List of Veterinarian Colleges and Schools in the U.S.

Those considering veterinarian colleges should consider location, cost and the types of available programs. For example, individuals might be interested in earning just a doctoral degree or concurrently earning a master's degree in a supplementary field.

How to Select a Veterinarian School

Aspiring veterinarians can enroll in veterinary programs offered by 4-year colleges and universities.

Summary of Important Considerations

  • Degree options
  • Program length
  • School location
  • Costs

Degree Options

The standard credential to become a practicing veterinarian is the Doctor of Veterinary Medicine (DVM). However, some schools offer joint degree programs where students can simultaneously earn a Doctor of Veterinary Medicine and a Master of Public Health (MPH) or Master of Business Administration (MBA). Prospective students seeking employment in public health agencies may be interested in DVM/MPH programs, while those looking to run their own practice may be interested in a joint DVM/MBA program. Another option is the DVM/Ph.D. for those who would like to practice medicine but also work in academia.

Program Length

When considering degree options, length of commitment is an important factor. Traditional DVM programs are four years long. Adding a master's degree curriculum could make the program span an additional year, depending on the school. The DVM/Ph.D. lasts about seven years.

School Location

Location is also an important factor for many students considering veterinarian schools. The American Veterinary Medical Association (AVMA) only accredits 28 schools in 26 states ( Due to the limited number of universities, an individual may need to relocate in order to attend a veterinarian college, especially if he or she is seeking a joint degree program.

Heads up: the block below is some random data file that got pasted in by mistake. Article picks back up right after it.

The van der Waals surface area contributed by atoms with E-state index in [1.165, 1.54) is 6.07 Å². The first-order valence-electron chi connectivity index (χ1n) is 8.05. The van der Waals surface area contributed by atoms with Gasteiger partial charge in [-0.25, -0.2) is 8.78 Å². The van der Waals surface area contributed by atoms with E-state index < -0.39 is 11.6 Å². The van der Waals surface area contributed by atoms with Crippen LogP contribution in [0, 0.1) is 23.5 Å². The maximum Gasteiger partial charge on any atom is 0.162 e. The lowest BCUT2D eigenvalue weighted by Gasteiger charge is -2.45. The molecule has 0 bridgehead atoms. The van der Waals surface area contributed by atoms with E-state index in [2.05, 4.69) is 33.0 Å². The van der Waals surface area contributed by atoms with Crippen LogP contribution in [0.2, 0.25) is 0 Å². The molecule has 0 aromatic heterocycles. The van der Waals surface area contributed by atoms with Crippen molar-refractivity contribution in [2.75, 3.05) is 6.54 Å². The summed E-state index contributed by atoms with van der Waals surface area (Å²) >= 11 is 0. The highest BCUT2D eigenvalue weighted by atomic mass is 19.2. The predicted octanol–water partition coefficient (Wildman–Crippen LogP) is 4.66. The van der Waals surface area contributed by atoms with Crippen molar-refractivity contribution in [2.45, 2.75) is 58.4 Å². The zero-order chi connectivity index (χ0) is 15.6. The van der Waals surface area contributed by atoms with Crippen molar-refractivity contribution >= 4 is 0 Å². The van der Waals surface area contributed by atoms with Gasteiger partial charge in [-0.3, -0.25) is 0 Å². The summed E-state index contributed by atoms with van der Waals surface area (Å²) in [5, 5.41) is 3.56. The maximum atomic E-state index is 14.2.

Another factor many students must consider is cost. DVM programs can be lengthy and expensive. Lab and technology fees, tuition costs and loan or funding availability impact a candidate's choice of veterinarian school; however, some states offer loan forgiveness for veterinarians agreeing to work in underserved or rural areas for a period of time, according to the AVMA.

Veterinary Program Overview

Doctor of Veterinary Medicine

To be accepted into a DVM program, prospective students must have documented experience working with animals and satisfactory scores on the Graduate Record Examination (GRE). Once enrolled, they take courses in:

  • Animal anatomy
  • Pharmacology
  • Pathology
  • Diagnostic radiology
  • Epidemiology

The final year consists of clinical rotations in various areas of veterinary medicine, such as internal medicine, oncology, anesthesia, surgery and radiology. Upon successful completion of courses, individuals must take and pass the North American Veterinary Licensing Exam.

Veterinary Schools Offering DVM Programs by Student Enrollment

College/University Student Population Institution Type
Ohio State University56,0644-year, Public
University of Florida49,8274-year, Public
Texas A&M University49,1294-year, Public
Michigan State University46,9854-year, Public
University of Illinois at Urbana-Champaign43,8624-year, Public
University of Wisconsin-Madison42,1804-year, Public
Purdue University41,0634-year, Public
University of Maryland-College Park37,6414-year, Public
University of Georgia34,6774-year, Public
North Carolina State University34,3764-year, Public
University of Missouri-Columbia32,3414-year, Public
University of California, Davis31,3924-year, Public
Virginia Polytechnic Institute and State University31,0064-year, Public
The University of Tennessee30,3004-year, Public
Colorado State University - Fort Collins30,1554-year, Public
Louisiana State University and Agricultural & Mechanical College29,4514-year, Public
Iowa State University 28,682 4-year, Public
Washington State University26,3084-year, Public
Auburn University 25,078 4-year, Public
University of Pennsylvania 25,007 4-year, Private not-for-profit

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